Sadly, two women who received cosmetic injections to "enhance" their buttocks are in critical condition, reports Fox. When will we learn?

Check out this vintage 1960s ad: Drink 7-Up while doing yoga? Hmmm...

Posted by Emily on February 13, 2009 | Permalink | Comments (0) | TrackBack


February 12, 2009

Healthy Recipe: Sesame Squash

Sesame SeedsSesame seeds have been used in cooking for over 5,000 years, and it is still used extensively in all kinds of healthy recipes. The seeds themselves come in many sizes and colors as shown (photo right from seasamegrowers.org). Sesame seeds are not only a very good source of many nutrients, they also contain sesamin and sesamolin. Both of special beneficial fibers (called lignans) have been shown to have a cholesterol-lowering effect in humans, prevent high blood pressure, and increase vitamin E supplies in animals. Sesamin has also been found to protect the liver from oxidative damage. They're a small, tasty and potent healthy eating food! 

1 1/4 lbs yellow crook neck squash or zucchini, sliced thin (1/8" to 1/4")
1/4 to 1/2 cup sesame oil
1 egg
1/4 cup milk
1 cup flour
1/2 cup sesame seed
Salt and pepper to taste
2 tsp Lemon Pepper (or less according to taste)
Cavenders Greek Seasoning to taste (Optional but good!)

Heat sesame oil in skillet over medium heat. Combine flour, sesame seed, lemon pepper, and Cavender's Greek Seasoning in plastic bag. Shake vigorously to mix. Combine egg, milk, salt and pepper; mix well. Place a few slices of squash at a time in egg/milk mixture then place in flour mixture and coat well. Fry in hot oil until both sides are nicely brown. Drain on paper towels and sprinkle with more sesame seed.

Posted by Laura on February 12, 2009 | Permalink | Comments (0) | TrackBack


February 11, 2009

Healthy Eating: The Best Way to Resist Temptation

In one of my many conversations recently about healthy lifestyle management, the question came up about the best way to resist eating foods that we believe might not be the best choice for us at the moment.  To wit, the upcoming chocolate celebration known as Valentine's Day, which Cindy so aptly discussed yesterday. 

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Cindy talked about enjoying chocolate in moderation, knowing we can have some again later.  But many of us struggle with just eating one or two.  We have experienced having one, then another, then another....before we know it, it's all gone.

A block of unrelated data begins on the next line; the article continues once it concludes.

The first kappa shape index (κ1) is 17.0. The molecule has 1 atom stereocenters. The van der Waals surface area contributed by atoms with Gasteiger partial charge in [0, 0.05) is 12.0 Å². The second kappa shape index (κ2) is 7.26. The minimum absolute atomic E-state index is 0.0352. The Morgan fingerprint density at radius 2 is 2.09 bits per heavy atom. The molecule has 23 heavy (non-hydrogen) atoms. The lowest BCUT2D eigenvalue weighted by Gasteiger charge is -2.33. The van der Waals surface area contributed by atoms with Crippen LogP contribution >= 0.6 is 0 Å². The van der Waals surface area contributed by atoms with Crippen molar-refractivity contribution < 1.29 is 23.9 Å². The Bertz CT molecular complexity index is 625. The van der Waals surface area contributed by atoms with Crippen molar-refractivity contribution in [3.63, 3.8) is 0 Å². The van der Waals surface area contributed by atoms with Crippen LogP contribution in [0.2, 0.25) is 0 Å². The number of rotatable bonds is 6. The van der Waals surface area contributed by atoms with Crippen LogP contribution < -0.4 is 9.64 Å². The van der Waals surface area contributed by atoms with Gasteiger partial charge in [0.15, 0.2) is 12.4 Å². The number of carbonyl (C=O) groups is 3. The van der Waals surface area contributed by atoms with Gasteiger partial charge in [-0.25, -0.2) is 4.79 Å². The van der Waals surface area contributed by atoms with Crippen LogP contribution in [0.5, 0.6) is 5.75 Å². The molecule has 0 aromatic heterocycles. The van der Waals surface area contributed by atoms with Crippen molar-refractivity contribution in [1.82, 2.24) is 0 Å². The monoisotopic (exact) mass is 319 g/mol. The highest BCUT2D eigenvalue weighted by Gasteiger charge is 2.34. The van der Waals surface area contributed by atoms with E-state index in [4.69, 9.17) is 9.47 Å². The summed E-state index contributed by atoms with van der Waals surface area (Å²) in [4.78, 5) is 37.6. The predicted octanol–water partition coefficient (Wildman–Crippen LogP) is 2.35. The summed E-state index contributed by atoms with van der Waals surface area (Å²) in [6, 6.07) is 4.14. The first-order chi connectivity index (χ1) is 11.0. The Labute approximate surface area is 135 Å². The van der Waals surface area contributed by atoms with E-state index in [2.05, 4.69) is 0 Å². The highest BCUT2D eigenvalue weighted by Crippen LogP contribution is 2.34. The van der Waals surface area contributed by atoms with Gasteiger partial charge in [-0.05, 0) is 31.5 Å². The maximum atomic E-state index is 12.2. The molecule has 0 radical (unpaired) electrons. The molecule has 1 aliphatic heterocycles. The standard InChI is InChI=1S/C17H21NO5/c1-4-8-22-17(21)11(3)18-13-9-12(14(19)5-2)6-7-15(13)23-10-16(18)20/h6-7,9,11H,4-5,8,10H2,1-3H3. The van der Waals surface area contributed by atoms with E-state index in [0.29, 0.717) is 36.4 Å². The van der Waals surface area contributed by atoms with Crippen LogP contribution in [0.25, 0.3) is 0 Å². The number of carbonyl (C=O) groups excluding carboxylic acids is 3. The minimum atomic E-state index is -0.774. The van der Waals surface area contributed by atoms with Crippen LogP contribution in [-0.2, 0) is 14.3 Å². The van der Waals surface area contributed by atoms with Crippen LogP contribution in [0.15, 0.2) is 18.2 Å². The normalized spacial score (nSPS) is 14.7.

So how do we break this cycle?  The best way is to really not want more.  And just how do we do that? 

Mindful Eating is the Key

Tuning into what we really want is what mindful eating is all about.  When we're paying attention, we're better able to find the point at which we have had enough.  Our bodies were designed to be able to tell us that but weight loss diets have taught us differently.  Weight loss diets either leave us feeling hungry much of the time, or set us up for feelings of deprivation that leave us in a state that a whole box of chocolates may not even really ameliorate.  Especially when we're left feeling guilty for eating the whole thing.

To take care of these two major problems, we teach at Green Mountain two basic principles of mindful eating: regular, balanced eating, and eating what you want. 

Regular, Balanced Eating

This one is relatively simple.  Just feed yourself balanced meals/snacks on a regular basis.  People normally get hungry every 3-5 hours or so (it can vary depending on the person and on how much we eat at any one meal or snack), so if you're not sure when you're hungry, start eating on this 'schedule' for a while, and you'll help yourself get back in touch with what true physical hunger feels like.

Eating What We Want

This one can be more challenging.  For some of us, it's just a matter of giving ourselves permission, to get rid of the negative thoughts that cloud our judgment.  We can tell ourselves it's okay to eat chocolate (or whatever is our 'thing'), and we can go on to enjoy it in moderation.